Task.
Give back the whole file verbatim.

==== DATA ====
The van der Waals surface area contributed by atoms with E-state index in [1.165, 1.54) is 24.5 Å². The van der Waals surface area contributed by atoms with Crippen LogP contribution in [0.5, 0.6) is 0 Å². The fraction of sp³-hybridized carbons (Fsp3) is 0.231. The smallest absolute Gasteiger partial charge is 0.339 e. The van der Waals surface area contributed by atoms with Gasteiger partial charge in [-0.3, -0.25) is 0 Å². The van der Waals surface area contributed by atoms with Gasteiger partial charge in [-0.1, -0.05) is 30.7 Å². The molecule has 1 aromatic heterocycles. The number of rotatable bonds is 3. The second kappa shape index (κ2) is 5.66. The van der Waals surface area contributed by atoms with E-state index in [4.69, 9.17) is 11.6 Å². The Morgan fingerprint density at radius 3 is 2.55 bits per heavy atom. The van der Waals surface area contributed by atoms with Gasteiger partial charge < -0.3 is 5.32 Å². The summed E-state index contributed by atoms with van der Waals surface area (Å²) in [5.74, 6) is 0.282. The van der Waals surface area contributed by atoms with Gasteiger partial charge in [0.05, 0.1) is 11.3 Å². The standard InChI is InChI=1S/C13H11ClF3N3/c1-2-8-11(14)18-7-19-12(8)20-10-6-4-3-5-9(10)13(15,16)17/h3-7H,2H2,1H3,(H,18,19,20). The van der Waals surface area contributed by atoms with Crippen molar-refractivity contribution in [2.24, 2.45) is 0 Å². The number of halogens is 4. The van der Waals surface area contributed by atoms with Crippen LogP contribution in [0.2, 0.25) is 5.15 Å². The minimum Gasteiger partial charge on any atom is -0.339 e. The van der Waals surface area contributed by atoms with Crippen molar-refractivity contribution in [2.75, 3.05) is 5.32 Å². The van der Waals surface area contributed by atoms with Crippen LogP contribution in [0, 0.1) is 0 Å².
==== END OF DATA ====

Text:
The van der Waals surface area contributed by atoms with E-state index in [1.165, 1.54) is 24.5 Å². The van der Waals surface area contributed by atoms with Crippen LogP contribution in [0.5, 0.6) is 0 Å². The fraction of sp³-hybridized carbons (Fsp3) is 0.231. The smallest absolute Gasteiger partial charge is 0.339 e. The van der Waals surface area contributed by atoms with Gasteiger partial charge in [-0.3, -0.25) is 0 Å². The van der Waals surface area contributed by atoms with Gasteiger partial charge in [-0.1, -0.05) is 30.7 Å². The molecule has 1 aromatic heterocycles. The number of rotatable bonds is 3. The second kappa shape index (κ2) is 5.66. The van der Waals surface area contributed by atoms with E-state index in [4.69, 9.17) is 11.6 Å². The Morgan fingerprint density at radius 3 is 2.55 bits per heavy atom. The van der Waals surface area contributed by atoms with Gasteiger partial charge < -0.3 is 5.32 Å². The summed E-state index contributed by atoms with van der Waals surface area (Å²) in [5.74, 6) is 0.282. The van der Waals surface area contributed by atoms with Gasteiger partial charge in [0.05, 0.1) is 11.3 Å². The standard InChI is InChI=1S/C13H11ClF3N3/c1-2-8-11(14)18-7-19-12(8)20-10-6-4-3-5-9(10)13(15,16)17/h3-7H,2H2,1H3,(H,18,19,20). The van der Waals surface area contributed by atoms with Crippen molar-refractivity contribution in [2.24, 2.45) is 0 Å². The number of halogens is 4. The van der Waals surface area contributed by atoms with Crippen LogP contribution in [0.2, 0.25) is 5.15 Å². The minimum Gasteiger partial charge on any atom is -0.339 e. The van der Waals surface area contributed by atoms with Crippen molar-refractivity contribution in [2.75, 3.05) is 5.32 Å². The van der Waals surface area contributed by atoms with Crippen LogP contribution in [0, 0.1) is 0 Å².